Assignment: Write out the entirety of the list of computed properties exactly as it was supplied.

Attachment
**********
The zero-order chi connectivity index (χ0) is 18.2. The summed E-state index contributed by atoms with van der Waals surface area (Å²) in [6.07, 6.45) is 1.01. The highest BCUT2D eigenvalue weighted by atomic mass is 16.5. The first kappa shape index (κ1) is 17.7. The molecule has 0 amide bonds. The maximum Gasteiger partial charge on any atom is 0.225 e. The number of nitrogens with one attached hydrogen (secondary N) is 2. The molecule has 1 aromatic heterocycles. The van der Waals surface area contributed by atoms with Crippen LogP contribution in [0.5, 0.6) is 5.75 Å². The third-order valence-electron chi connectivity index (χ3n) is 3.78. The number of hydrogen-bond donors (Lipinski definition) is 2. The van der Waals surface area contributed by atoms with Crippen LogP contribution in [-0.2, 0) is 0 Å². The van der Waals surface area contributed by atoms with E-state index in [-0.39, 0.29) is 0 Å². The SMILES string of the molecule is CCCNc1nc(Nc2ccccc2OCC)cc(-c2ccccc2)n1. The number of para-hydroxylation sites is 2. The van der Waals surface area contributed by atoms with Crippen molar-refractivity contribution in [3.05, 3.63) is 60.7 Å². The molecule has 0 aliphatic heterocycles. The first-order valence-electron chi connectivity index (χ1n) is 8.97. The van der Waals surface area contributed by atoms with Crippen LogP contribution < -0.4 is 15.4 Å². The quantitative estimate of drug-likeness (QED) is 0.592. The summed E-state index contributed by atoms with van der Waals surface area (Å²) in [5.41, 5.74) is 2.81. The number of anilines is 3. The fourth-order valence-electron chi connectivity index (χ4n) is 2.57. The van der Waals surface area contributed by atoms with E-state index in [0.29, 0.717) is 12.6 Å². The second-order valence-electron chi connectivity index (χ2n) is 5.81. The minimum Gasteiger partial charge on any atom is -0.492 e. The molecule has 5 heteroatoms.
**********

The zero-order chi connectivity index (χ0) is 18.2. The summed E-state index contributed by atoms with van der Waals surface area (Å²) in [6.07, 6.45) is 1.01. The highest BCUT2D eigenvalue weighted by atomic mass is 16.5. The first kappa shape index (κ1) is 17.7. The molecule has 0 amide bonds. The maximum Gasteiger partial charge on any atom is 0.225 e. The number of nitrogens with one attached hydrogen (secondary N) is 2. The molecule has 1 aromatic heterocycles. The van der Waals surface area contributed by atoms with Crippen LogP contribution in [0.5, 0.6) is 5.75 Å². The third-order valence-electron chi connectivity index (χ3n) is 3.78. The number of hydrogen-bond donors (Lipinski definition) is 2. The van der Waals surface area contributed by atoms with Crippen LogP contribution in [-0.2, 0) is 0 Å². The van der Waals surface area contributed by atoms with E-state index in [-0.39, 0.29) is 0 Å². The SMILES string of the molecule is CCCNc1nc(Nc2ccccc2OCC)cc(-c2ccccc2)n1. The number of para-hydroxylation sites is 2. The van der Waals surface area contributed by atoms with Crippen molar-refractivity contribution in [3.05, 3.63) is 60.7 Å². The molecule has 0 aliphatic heterocycles. The first-order valence-electron chi connectivity index (χ1n) is 8.97. The van der Waals surface area contributed by atoms with Crippen LogP contribution < -0.4 is 15.4 Å². The quantitative estimate of drug-likeness (QED) is 0.592. The summed E-state index contributed by atoms with van der Waals surface area (Å²) in [5.41, 5.74) is 2.81. The number of anilines is 3. The fourth-order valence-electron chi connectivity index (χ4n) is 2.57. The van der Waals surface area contributed by atoms with E-state index in [0.29, 0.717) is 12.6 Å². The second-order valence-electron chi connectivity index (χ2n) is 5.81. The minimum Gasteiger partial charge on any atom is -0.492 e. The molecule has 5 heteroatoms.